The Migration Advisory Committee (MAC) report, which sets out a series of recommendations for the new immigration policy post-Brexit, has received a mixed reaction from the construction industry.
Brian Berry, Chief Executive of the Federation of Master Builders (FMB) believes the recommendations would cripple the construction industry. “Today’s report makes very worrying reading for the tens of thousands of small construction firms across the UK who are already deeply concerned about the skills shortage. Its recommendations ignore the pleas of construction employers who have called on the Government to introduce a visa system based on key occupations rather than arbitrary skill levels. Instead, the proposal is to apply the Tier 2 immigration system to EU workers, which would be disastrous for small and micro construction firms. Even if tweaked and improved slightly, the Tier 2 system would not make provision for ample numbers of low skilled workers to enter the UK and these are people the construction industry relies upon. For the Government to make good on its construction and house building targets, it will need sufficient numbers of labourers as well as civil engineers and quantity surveyors.
“It’s not at all clear that EU workers with important skills already in short supply, like bricklaying and carpentry, will not fall foul of a crude and limited definition of ‘high skilled’ worker. In addition, the report explicitly recommends that there should be no migration route for lower skilled workers with a possible exception for seasonal agricultural workers. There is also a vague suggestion that if there was a route for lower skilled workers, it should be aimed at younger people and not be open to workers of all ages. This is far too restrictive and simply won’t meet the needs of the construction industry.”
“EU workers are vitally important to the UK construction sector. Nine per cent of our construction workers are from the EU and in London, this increases to one third. These workers have played a very significant role in mitigating the severe skills shortages we have experienced in recent years. The construction industry knows it needs to do much more to recruit and train many more domestic workers. However, given the important role migrant workers have played, and the already high levels of employment in the UK workforce, it is crucial that the post-Brexit immigration system allows us to continue to hire workers of varying skill levels, regardless of where they are from.”
The National Federation of Builders (NFB), meanwhile, has welcomed the report, which highlights the value of migration to small and medium-sized (SMEs) builders and the construction industry. However, the NFB warned that shortage occupation lists must be responsive and visas for self-employed workers need to be clear and comprehensible.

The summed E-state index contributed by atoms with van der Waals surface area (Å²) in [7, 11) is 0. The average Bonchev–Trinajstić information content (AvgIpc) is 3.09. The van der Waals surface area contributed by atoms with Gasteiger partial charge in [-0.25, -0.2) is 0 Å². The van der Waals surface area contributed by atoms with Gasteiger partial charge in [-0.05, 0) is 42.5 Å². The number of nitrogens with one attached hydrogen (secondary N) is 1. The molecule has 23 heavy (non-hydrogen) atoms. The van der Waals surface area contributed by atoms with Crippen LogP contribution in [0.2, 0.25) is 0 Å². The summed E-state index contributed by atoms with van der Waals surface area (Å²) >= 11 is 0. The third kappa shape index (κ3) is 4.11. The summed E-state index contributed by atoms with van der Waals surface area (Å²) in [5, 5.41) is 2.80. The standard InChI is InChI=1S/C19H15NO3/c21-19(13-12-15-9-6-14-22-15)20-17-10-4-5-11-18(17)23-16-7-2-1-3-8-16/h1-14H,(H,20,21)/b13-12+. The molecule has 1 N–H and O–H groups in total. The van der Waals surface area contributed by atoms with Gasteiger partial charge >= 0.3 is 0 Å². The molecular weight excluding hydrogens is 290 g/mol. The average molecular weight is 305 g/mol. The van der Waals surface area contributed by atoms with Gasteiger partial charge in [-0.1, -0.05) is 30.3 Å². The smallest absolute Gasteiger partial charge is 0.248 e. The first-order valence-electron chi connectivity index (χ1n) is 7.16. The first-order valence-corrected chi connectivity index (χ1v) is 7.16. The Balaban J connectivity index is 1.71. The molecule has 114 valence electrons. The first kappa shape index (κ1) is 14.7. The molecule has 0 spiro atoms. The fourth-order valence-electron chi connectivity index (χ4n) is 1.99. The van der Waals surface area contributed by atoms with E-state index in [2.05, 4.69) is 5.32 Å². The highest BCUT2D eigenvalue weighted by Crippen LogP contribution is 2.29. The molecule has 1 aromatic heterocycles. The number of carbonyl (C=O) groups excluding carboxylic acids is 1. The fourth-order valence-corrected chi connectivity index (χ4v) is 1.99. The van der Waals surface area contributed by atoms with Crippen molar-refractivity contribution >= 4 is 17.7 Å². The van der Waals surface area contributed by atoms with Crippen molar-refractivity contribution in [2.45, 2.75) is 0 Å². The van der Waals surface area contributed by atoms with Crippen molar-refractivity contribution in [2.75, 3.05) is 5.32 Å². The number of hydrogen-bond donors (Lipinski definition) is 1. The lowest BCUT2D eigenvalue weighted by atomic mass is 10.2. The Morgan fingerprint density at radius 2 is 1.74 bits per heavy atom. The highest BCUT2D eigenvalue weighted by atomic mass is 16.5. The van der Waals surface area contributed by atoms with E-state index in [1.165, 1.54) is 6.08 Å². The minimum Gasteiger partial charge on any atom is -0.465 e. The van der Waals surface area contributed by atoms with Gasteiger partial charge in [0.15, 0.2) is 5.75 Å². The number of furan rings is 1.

Focusing on enabling higher-skilled migration while restricting lower-skilled migration, the report does not recommend separate, employer-led sector based routes, for low skilled migrants, with the possible exception of seasonal agricultural workers. The MAC also states that 40% of self-employed workers are concentrated in three construction sectors and would typically qualify for a Tier 1 visa. However, due to complexities with the existing scheme, the MAC is unable to make recommendations on how it should be changed.
Richard Beresford, Chief Executive of the NFB, said: “A lack of skilled workers stifles industry growth and the capacity to build more homes. We welcome the report’s recommendations, including a review into the shortage occupation list and the sponsor licensing system for SMEs.
“Abolishing the cap of migrants under Tier 2 visas and reviewing shortage occupation lists would signal a positive step but, with the MAC avoiding any recommendation for self-employed workers, the Government must provide clarity to a vital part of the construction industry.”
Responding to the MAC report, Recruitment & Employment Confederation (REC) Chief Executive, Neil Carberry, said: “The MAC’s recognition that free movement from Europe hasn’t reduced employment opportunities, training or wages for people in the UK is a timely resetting of the debate. That, on balance, immigration has a raised UK productivity is a reminder of the contribution that migrants bring.
“The MAC’s role was to make policy recommendations based on economics alone – without reference to the politics of the UK’s relations with the EU – so today’s report must be read in that context. It is now up to the government to use the report’s findings to create a truly effective immigration strategy.
“The UK’s economic success depends on ensuring we protect our modern, flexible jobs market which drives growth and prosperity. This means having an immigration system that allows employers to recruit for roles at all skill levels depending on the needs of the economy. Today’s report acknowledges this – though we feel that more sectors will need controlled access to lower skilled labour and that the government should still seek to secure a comprehensive mobility deal in the EU exit agreement, given how deeply linked our economies are.
“Businesses across the country will welcome the MAC’s recommendation to remove the unpopular and ineffective Tier 2 visa cap, expand shortage lists to include more middle-skilled roles and to expand the Tier 5 youth mobility scheme to EU nationals. However, we must also recognise that the Tier 5 visa scheme was not designed for low-skilled workers, and only allowing low-skilled work through Tier 5 will risk damaging integration and progression routes for migrant workers.
“Significant questions will need to be answered about the practicalities and detail of these reforms in order to reassure businesses that their needs will be fulfilled in post-Brexit Britain. At the very least, a radical simplification of Tier 2 will be needed to ensure all businesses – including the very smallest – can access it.”